Public Release: 

New master's program will focus on physics entrepreneurship

Case Western Reserve University

Future graduates of Case Western Reserve University's Department of Physics will launch new businesses or market high-tech innovations as they receive their master's degree. The department will introduce concepts like venture capital, startup companies, networking, and bottom line finances into its graduate program in physics as CWRU becomes one of the first universities in the country to train physicists as businessmen. The department will launch its two-year Master's Program in Physics Entrepreneurship this fall.

"What Stanford University is to the Silicon Valley in California and Massachusetts Institute of Technology and other colleges are to the Boston area, we hope we can be the seed for creating a high-tech culture in Northeast Ohio," says Lawrence Krauss, CWRU's chair and Ambrose Swasey Professor of Physics.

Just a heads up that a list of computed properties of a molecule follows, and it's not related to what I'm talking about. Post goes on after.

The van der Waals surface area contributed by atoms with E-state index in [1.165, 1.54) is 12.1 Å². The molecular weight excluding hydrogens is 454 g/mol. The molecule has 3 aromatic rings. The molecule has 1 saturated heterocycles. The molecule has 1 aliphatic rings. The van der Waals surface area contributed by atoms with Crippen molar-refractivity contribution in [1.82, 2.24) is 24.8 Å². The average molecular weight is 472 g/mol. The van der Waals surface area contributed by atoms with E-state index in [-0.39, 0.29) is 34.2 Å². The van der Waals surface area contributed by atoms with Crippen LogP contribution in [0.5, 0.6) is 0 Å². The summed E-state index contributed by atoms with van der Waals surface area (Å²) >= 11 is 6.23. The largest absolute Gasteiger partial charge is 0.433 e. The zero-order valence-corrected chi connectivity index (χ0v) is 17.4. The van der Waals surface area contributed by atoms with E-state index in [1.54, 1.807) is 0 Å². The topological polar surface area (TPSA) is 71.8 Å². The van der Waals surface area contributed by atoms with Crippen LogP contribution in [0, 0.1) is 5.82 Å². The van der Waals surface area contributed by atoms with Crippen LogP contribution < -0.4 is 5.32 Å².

Cyrus Taylor, the program's new director and CWRU's Armington Professor of Physics, describes this program as "a new model for graduate science education." He adds that he believes similar programs will begin to emerge at graduate physics programs throughout the country in the next few years.

Krauss foresees this new program surpassing the number of graduate students in the conventional program in physics.

"Roughly 10 to 20 percent of physics graduates from here and elsewhere go on to start their own companies, which are typically high-tech companies," says Taylor.

Assisting Taylor as the associate director of the program is Robert Hisrich, the Mixon Professor in Entrepreneurial Studies at the Weatherhead School of Management. The Financial Times ranked Weatherhead's entrepreneurial program as sixth in the world in January.

In the fall semester, approximately 10 graduate students will enter the new program. Each student will receive tuition support and a stipend.